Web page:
Revenge Travel in the post-Covid era, global Market Volatility, US mid-terms, Confidence Man

Malaga, Spain. Image by Pixels: Oleksandr Pidvalnyi

By the time you read this, I should be in Malaga, Spain, where we’re spending a few weeks. Call this our version of what Robb Engen described in yesterday’s Hub as “Revenge Travel” in the post-Covid era.

I realize that the term post-Covid is hardly an apt one as, from where I sit, Covid and its ever-propagating new variants seem ever with us.

Back in 2020 and 2021, it seemed Covid was something a friend of a friend of a friend contracted: these days, it’s more likely to be a next-door neighbour, friends or family, or perhaps the person staring you in the mirror in the morning. This is not a time to be complacent: I still believe in being cautious, keeping vaccinated and boosted to the max, social distancing in public places, and masking wherever there are significant gatherings.

One thing we noticed early in this trip to Spain is a higher use of masks than in North America: masks are still mandatory or highly encouraged on public transit, trains and for air travel. Last week, the Washington Post and other papers warned of a resurgent Covid wave, possibly coupled with the ordinary Flu and other respiratory viruses, constituting a dreaded possible “tridemic.”

I’m writing this as a grab-bag of recent items. As per usual, the Hub will be publishing every business day, with the help of the many generous financial bloggers who grant permission to republish their excellent insights. You know who you are! (Looking at you, Robb Engen, Bob Lai, Michael Wiener (aka James), Dale Roberts, Kyle Prevost, Mark Seed, Pat McKeough, Steve Lowrie, Adrian Mastracci, Noah Solomon, Anita Bruinsma, Mark Venning, Fritz Gilbert, Billy and Akaisha Kaderli, Beau Peters, Victoria Davis, Emily Roberts, and occasional others, including our regular Sponsor bloggers.)

I do of course  have wireless access and my laptop while abroad, and am at least partly plugged into the blogosphere and markets. As I wrote recently in my monthly MoneySense Retired Money column, 2022 has been a challenging one for investors: even those holding a version of the classic 60/40 Balanced portfolio. Pretty distressing to see both sides of the stock/bond pendulum falling!

Are GICs the answer to the Fixed-income Rout?

I see Gordon Pape commenting recently in the Globe & Mail [paywall] about the fact that most investors will be looking at significant losses this year, unless they were mostly in energy stocks, GICs or short the market. He suggested 1-year GICs paying around 4.5% are one possible remedy. After last week’s Bank of Canada rate 0.5% rate hike, you can now get 5% or more on 5-year GICs, so it seems an apt time to start building or rebuilding 5-year GIC ladders. The way I figure it, the BOC will hike again at the end of the year, perhaps 0.25% or at most 0.5%, and perhaps once or twice in 2023. But if they do succeed in restraining inflation, then that will be that: if rates top out maybe 0.5% more from here and then start to fall again, you may end up kicking yourself for not locking in 5% for 5 years or as long as you can find. This is assuming you are building a ladder and reinvesting prior GICs every quarter or so: as long as SOME money is coming due every three or four months, the locking-in factor is less of a negative.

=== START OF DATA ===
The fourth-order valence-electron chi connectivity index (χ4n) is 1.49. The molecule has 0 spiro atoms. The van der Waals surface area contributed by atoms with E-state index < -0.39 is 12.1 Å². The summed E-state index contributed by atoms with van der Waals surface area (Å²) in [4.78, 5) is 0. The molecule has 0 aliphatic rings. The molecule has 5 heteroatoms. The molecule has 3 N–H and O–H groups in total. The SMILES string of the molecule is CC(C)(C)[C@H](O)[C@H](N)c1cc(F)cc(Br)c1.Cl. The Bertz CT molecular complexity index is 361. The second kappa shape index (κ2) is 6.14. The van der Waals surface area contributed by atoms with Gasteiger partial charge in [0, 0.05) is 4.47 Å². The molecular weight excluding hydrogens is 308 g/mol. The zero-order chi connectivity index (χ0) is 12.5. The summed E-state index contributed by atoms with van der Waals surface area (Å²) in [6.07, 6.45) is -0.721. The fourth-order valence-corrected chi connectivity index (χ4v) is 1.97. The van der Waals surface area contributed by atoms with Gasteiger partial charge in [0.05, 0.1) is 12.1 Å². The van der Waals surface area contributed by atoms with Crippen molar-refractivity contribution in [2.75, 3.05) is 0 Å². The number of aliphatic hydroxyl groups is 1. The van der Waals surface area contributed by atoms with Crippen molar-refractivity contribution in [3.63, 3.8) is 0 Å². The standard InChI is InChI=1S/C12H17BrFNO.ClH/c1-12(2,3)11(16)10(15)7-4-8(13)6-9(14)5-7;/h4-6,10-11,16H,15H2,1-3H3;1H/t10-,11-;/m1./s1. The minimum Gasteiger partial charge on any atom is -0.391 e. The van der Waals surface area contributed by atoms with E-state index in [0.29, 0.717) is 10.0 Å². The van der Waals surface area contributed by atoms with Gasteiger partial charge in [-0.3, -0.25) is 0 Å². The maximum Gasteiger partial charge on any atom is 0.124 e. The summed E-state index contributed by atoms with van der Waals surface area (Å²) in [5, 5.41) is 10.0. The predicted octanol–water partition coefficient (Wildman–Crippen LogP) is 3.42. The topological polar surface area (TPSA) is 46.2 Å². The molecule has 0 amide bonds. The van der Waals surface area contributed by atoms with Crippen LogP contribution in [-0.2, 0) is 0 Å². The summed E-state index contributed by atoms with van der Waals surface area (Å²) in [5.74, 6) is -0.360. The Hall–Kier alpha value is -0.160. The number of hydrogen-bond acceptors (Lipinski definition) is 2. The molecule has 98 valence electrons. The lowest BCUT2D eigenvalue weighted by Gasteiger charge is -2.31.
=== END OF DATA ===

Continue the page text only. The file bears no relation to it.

But before going overboard on GICs, read Robb Engen’s recent blog  at Boomer & Echo: The Trouble with GICs. Robb has an issue with locking your money up for 5 years: an Asset Allocation ETF can do much the same thing if things become normal again, with instant liquidity.

Of course, as many of our guest bloggers have been noting recently, it’s also a good time to “dollar-cost average” your way into high-quality decent-yielding Canadian and US dividend stocks, which to some extent I also have been doing.

Certainly it’s a stressful time to be a semi-retired Do it Yourself investor. Unless you’re fully retired with an inflation-indexed, taxpayer-backstopped Defined Benefit pension, it’s hard not to fret about possible stock-market losses, further inflation and interest rate hikes and the ever-growing political risk generated in Europe (and the world) by Russia’s invasion of Ukraine, continued sabre rattling by China over Taiwan, the constant changes in leadership in the United Kingdom, and even the threat to American democracy that may be accelerating with that nation’s mid-term elections of November.